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RE: Redundancy/Reliablity Factor (ro) in Wood Frame BLDG

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My special thanks to the following contributors on my question:

Gerard Madden, SE
Suresh Acharya, S.E.
Mike Cochran S.E.
Bill Cain, S.E.
Ben Yousefi, SE
Steve Gordin SE

Your valuable comments are highly appreciated.

Regards
Casey (Khashayar) Hemmatyar, PE
Private email: <khemmatyar(--nospam--at)hotmail.com>
Southern California

 
 

From: Mlcse(--nospam--at)aol.com [mailto: Mlcse(--nospam--at)aol.com]
Sent: Friday, September 22, 2006 10:29 PM
To: seaint(--nospam--at)seaint.org
Subject: Re: Redundancy/Reliablity Factor (ro) in Wood Frame BLDG

 

Casey,

 

It looks like I steered you in the wrong direction, and it was a good thing to have posted on the web server.  I haven't worried to much about the rho value in the larger wood buildings since they typically have a lot of wood walls and when checked, rho is always very low (less than one).  In a building with just a few wood shear walls (maybe a single family residence), you may have a shear wall that is taking a large percentage of the shear force, and because of the lack of redundancy in the building (few shear walls) the rho penalty should be applied.

 

When we spoke I was thinking about the lw/10 limit which has not been applied to the wood shear walls (SEAOC white paper that Ben Youseffi listed in his e-mail response), but was intended for the concrete and masonry walls.  I don't think any building official has been enforcing the lw/10 limit on wood walls...but don't know for a fact.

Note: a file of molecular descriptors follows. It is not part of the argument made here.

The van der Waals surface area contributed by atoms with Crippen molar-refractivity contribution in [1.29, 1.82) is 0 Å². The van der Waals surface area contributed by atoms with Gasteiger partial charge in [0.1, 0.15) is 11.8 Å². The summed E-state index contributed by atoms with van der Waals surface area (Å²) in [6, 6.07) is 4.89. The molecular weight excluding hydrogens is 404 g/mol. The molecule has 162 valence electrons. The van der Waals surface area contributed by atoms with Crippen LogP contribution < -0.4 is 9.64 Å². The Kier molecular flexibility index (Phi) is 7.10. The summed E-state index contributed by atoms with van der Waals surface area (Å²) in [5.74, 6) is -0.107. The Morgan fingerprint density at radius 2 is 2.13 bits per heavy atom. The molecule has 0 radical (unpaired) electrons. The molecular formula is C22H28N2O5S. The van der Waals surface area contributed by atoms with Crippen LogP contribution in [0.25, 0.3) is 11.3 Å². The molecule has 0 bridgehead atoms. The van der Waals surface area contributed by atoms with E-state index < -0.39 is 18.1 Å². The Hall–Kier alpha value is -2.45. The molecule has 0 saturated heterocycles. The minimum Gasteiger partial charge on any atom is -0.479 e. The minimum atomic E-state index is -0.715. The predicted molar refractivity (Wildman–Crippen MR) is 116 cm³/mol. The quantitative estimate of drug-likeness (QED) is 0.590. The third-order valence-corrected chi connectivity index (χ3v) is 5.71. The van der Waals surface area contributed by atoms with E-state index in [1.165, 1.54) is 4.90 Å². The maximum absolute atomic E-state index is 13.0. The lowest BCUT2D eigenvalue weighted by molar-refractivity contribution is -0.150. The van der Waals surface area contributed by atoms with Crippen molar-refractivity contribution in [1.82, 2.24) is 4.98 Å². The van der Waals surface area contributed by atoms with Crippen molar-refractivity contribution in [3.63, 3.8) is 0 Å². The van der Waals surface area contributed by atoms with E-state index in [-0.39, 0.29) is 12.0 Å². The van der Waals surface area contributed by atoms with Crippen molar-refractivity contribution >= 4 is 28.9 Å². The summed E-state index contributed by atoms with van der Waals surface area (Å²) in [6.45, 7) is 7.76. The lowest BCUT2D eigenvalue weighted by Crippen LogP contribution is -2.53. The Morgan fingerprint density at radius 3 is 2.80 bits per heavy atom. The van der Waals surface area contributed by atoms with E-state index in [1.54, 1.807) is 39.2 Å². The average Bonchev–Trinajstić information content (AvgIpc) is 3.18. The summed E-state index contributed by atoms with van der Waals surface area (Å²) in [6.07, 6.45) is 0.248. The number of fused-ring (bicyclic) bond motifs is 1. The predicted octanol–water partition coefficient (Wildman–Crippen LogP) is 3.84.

I would provide the rho factor if asked, and hopefully demonstrate that it is very low

 

I don't know what is happening in the IBC as of yet...haven't look into it there yet.

 

I apologize for steering you in the wrong direction..

 

Mike Cochran S.E.

 

 

-----Original Message-----
From: Suresh Acharya [mailto:SAcharya(--nospam--at)ci.alameda.ca.us]
Sent: Friday, September 22, 2006 5:07 PM
To: seaint(--nospam--at)seaint.org
Subject: Re: Redundancy/Reliablity Factor (ro) in Wood Frame BLDG

 

The redundancy/reliability factor is almost always less than 1.0 for

typical residential buildings unless you have a very scary-looking

layout, or the area is huge.

If your spreadsheet is not set up to calculate this factor, you could

just do one or two lines of hand calculations for the critical shear

walls and show that the factor will never be greater than 1.0. If it is

much greater than 1.0, then you should really be scared now than later

(think about the quality of construction around here!!!)

 

Suresh Acharya, S.E.